All of my systems ask me to set up a DMARC record, and I want to. It seems to be universally recommended now. However, no one will be monitoring the email performance of the website, or would know how to interpret reports if they were generated. The site does have SPF and DKIM records already.

Is it alright and relatively safe to set up a DMARC record with no "rua" tag and no "ruf" tag? I'm thinking of something simple like:

v=DMARC1; p=quarantine; fo=1; pct=100 

The result would hopefully be that spoofed email would go to the spam filter (quarantined) but would not be auto-deleted. That seems like the best result, under the circumstances.

If we were to hear that mail was not being delivered as expected (and we could run tests to check), and we found that the messages were indeed in the recipient's spam filter, we could look into it.

Would the results likely be any different with no DMARC record at all?

Is it better to set this up in some way similar to the above (with no rua or ruf), or not publish a DMARC record at all?

Please help me to understand the options, and any reasons why this might be a bad idea!

I don't know much about DMARC records, despite having tried to read about them, but as a web developer I am tasked with setting them up.

  • Question appears to assume no implications beyond spam filtering itself. I could treat your mail the same, yet adapt manual mitigations. Rejected valid message based on my heuristics? My job to find a long term solution. Failed DMARC despite you signalling compliance? You go fix your setup, else it might happen again.
    – anx
    Apr 16, 2022 at 19:01
  • It also appears to be universally recommended now to not run an internet (mail) server if "no one will be monitoring".
    – anx
    Apr 16, 2022 at 19:03
  • You can. But at some point, when you're confident that everything is working correctly, you should go to "p=reject". If some spammer is spoofing your domain in their From: headers, your domain will get the reputation for being a spammer, not theirs - all the user knows is they're always seeing yourdomain.com in the spam folder. They're not going to look at the other headers to find out where the spam is actually coming from.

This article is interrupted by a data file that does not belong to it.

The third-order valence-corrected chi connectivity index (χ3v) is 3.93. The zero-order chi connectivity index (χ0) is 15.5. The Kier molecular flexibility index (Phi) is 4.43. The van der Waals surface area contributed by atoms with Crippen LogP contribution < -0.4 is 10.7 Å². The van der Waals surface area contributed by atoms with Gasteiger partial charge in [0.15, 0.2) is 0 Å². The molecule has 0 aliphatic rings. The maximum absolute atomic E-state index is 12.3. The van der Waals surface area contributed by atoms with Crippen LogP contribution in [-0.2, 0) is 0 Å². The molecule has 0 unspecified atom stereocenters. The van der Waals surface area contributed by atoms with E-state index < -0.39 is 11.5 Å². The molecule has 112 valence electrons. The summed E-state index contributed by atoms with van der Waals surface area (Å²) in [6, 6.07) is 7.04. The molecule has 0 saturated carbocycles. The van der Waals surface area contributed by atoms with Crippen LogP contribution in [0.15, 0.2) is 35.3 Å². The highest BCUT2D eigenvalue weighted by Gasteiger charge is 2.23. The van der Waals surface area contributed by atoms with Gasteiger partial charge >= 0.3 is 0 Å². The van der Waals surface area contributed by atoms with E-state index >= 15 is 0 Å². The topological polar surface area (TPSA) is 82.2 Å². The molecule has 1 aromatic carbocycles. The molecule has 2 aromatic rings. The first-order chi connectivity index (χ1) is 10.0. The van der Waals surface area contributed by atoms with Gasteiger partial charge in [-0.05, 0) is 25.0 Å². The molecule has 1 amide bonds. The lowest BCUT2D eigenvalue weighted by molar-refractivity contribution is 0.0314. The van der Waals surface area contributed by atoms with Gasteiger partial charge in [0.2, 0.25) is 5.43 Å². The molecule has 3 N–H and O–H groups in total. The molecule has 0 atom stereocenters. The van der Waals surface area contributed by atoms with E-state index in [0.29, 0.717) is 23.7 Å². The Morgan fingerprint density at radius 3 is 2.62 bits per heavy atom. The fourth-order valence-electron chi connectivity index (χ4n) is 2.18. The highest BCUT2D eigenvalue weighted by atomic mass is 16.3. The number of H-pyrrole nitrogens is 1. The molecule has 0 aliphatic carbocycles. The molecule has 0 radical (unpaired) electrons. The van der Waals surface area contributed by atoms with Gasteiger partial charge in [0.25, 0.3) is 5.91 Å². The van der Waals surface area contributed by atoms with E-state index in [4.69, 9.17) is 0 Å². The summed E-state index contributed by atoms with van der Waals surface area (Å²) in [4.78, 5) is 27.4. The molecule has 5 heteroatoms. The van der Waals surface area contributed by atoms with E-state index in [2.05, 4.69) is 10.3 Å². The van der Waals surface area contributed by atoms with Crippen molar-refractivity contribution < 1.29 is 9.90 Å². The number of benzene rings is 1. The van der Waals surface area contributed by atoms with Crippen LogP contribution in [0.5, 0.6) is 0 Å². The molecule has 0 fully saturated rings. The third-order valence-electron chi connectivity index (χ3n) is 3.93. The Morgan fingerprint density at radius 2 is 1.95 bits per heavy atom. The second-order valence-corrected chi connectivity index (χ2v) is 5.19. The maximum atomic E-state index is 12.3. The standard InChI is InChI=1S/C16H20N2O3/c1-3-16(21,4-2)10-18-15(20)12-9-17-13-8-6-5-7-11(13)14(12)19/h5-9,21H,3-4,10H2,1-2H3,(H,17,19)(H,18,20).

– HiredMind
    May 4, 2022 at 16:45

4 Answers 4


Your header can be shortened:

v=DMARC1; p=quarantine

You're enabling reports with fo, but if you don't have addresses, there's no point. And yes, having a DMARC record without RUA or RUF is fine and legitimate.

But, you may try p=none. You can then look at the mail headers of people who receive mail from you to see if DMARC passed. If you do 'show original' in Gmail, it will summarize DMARC status in an easy to read format.

Note: for receivers who use Microsoft Office 365, the p=reject is pointless:

If the DMARC policy of the sending server is p=reject, Exchange Online Protection (EOP) marks the message as spoof instead of rejecting it. In other words, for inbound email, Microsoft 365 treats p=reject and p=quarantine the same way.

If you do want RUA/RUF, you can use a service like Dmarcian to aggregate them for you.


for a parked domain, it's standard practice to set up dmarc with p=reject with an empty spf. this way no one can send emails from that domain.

so to answer your questions: yes it is ok to set it up that way, but whether or not it makes sense depends on the use case.


Not the exact same question, but the answer here should answer your question: What does rua and ruf stand for in the DMARC spec?

To directly answer your question, neither are "required". Meaning you could even set the email addresses as dummy addresses. But in real world practice, you should at least use the RUA to get some kind of understanding of how your DMARC records are affecting email and to be able to use that information as you see fit.

  • Here again, I do understand that adding RUA would be better ideally, but there will be no one to receive and interpret the RUA results, so I still don't see a point in having them generated, where they will serve only to clog someone's mailbox. I'm trying to understand: in this imperfect situation, does the DMARC record with no reporting accomplish anything?
    – hommealone
    Mar 28, 2022 at 20:52
  • @hommealone - It can still be used to accomplish things like checking for spoofed addressing and similar. See here: docs.microsoft.com/en-us/microsoft-365/security/… but basically like you say in your original email that you can still use it to accomplish things like quarantine on failure, set rules for pass/fail, etc. without the reporting aspects.
    – TheCleaner
    Mar 28, 2022 at 20:56

I've just started getting a large amount of spam to the rua/ruf address on one of my domains, all with attachments that I'm meant to open. So, I've just spent the last hour removing the rua/ruf addresses from 19 domains, and dumping that address.

Microsoft even recommends not having a rua address if you don't want DMARC aggregate reports:

You're receiving this email because you have included your email address in the 'rua' tag of your DMARC record in DNS for example.com. Please remove your email address from the 'rua' tag if you don't want to receive this email.

So, yes, it's Ok. My entries are v=DMARC1; p=none; fo=1;. So, what's the point? I've got no idea, to be frank. You probably marginally increase the likelihood of delivery, in aggregate, if you've got a DMARC record, irrespective of what it actually contains. OTOH, some mail providers will almost certainly just ignore the record, particularly since p=none is common. My view: create the DMARC record with an (unimportant) rua and ruf address, let it run for a couple of weeks, check the reports, and then delete the rua/ruf addresses. However, it's far more important to set up test webmail accounts with all the big providers and just find out whether or not your mail is getting delivered.

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